• The Cow Who Wanted to be a Hamburger. This is not a rehash (mmm, hash…oh, later) of the famous bit from Restaurant at the End of the Universe, in which the concept of an animal that can make an affirmative statement that it wants to be eaten is presented. Rather, Bill Plympton here shows the story of a young cow who becomes enamored of the idea of being a hamburger as a way to fame. But when he is rejected by the meat packer, the way he gets into the factory makes for a typically Plymptoonish work. No, Plympton is not a vegetarian (and says so, affirmatively, in the film).
  • The Cat Piano. A really unusual animated piece based on a poem, which serves as the text of the narration of the piece. Cats are disappearing from the bars, stages, streets and alleys of town, but for what diabolic use? The reluctant hero gets involved when his amor-to-be become one of the missing. Really excellent work.

I’d say just about all of these animated works are good to outstanding, there’s not a real stinker in the lot. The Plymptoon, Granny O’Grimm, and Tales are stand-outs for laugh-out-loud funny, and Cat Piano is just a fine piece of work.

Obselidia: [SPOILERS] Tedious is one word that comes to mind for this. Another is preachy. It’s too bad–the film started strong; I even thought it might be a contender for my favorite of the festival. But then it fell into the abyss of its eco-message, delivered with the subtlety of a solar flare as seen from the hot side of Mercury. Guys, we know global climate change may be, is likely to be, a really big problem. But when the film dives into complete fatalism about it, and then suggests that the answer is to enjoy the time we have left while treading as lightly as possible, I give up. Either we’re all doomed, in which case the rational answer is to party hearty, or we’re not, in which case change is still useful. The reaction of the hermit-author to his son is also irrational–one would think that we would have wanted more Buddhist monks in the world, living lightly on the land, than fewer (what did he want him to become?) The ghost town as metaphor for a depopulated Earth was ill-formed and ill-managed; it comes off as possibly just a mechanism to get the principals back to the hermit. Oh, and massive foreshadowing throughout (bees/dead master; girlfriend/not girlfriend) that belongs in a sophomore film-school work (and one that gets at most a C+). We both almost walked out, and probably should have–we were both trying to figure out (without talking) if the other one wanted to leave. This is one where I really want the almost 2 hours and $10 back. A consolation is that this film will be obsolete one way or the other: either the world will end as it predicts, or it won’t; either way, no one will care in a few years.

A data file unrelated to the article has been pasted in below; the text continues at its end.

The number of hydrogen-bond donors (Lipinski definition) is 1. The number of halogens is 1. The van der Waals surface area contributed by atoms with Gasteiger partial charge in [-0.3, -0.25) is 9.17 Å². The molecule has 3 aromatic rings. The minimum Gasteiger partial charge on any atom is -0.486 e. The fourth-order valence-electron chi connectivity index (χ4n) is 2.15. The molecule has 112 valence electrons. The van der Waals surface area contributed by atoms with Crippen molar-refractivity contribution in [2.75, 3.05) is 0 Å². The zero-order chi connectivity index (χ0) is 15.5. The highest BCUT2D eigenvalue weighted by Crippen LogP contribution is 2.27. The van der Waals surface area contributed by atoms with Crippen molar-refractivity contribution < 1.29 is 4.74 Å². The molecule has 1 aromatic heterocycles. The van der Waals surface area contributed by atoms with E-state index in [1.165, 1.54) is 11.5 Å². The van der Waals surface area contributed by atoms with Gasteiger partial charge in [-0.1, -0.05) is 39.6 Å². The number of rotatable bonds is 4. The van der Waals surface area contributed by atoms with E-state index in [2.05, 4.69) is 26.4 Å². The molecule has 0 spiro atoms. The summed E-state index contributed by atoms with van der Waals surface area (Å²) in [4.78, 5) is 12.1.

The Last Train Home: Strong documentary about the largest human migration in history: the annual travel by millions of Chinese factory workers to their rural homes at Chinese New Year. It follows one family over a couple of years, showing not only the trek but really highlighting the upheaval that results, in the form of separation of parents (who go to the factory cities to work) and the children (who stay home). This isn’t like a quick ride on Southwest at Thanksgiving; it’s several days at train stations, plus days on standing-room-only trains, on trips that are well over 1,000 miles each way. Also a revealing look into how one of the last Stalinist countries takes care of its ill and elderly (ans.: not at all). Recommended for anyone who wants to know more about how modern industrial China works, as seen from the bottom of the factory food chain.

That’s it for day 4. On balance, it was probably positive; the enjoyment of the shorts, and even of The Last Train Home, made up for Obselidia, but it took many and mighty bulwarks to buttress against the gaping chasm left by that truly wretched work.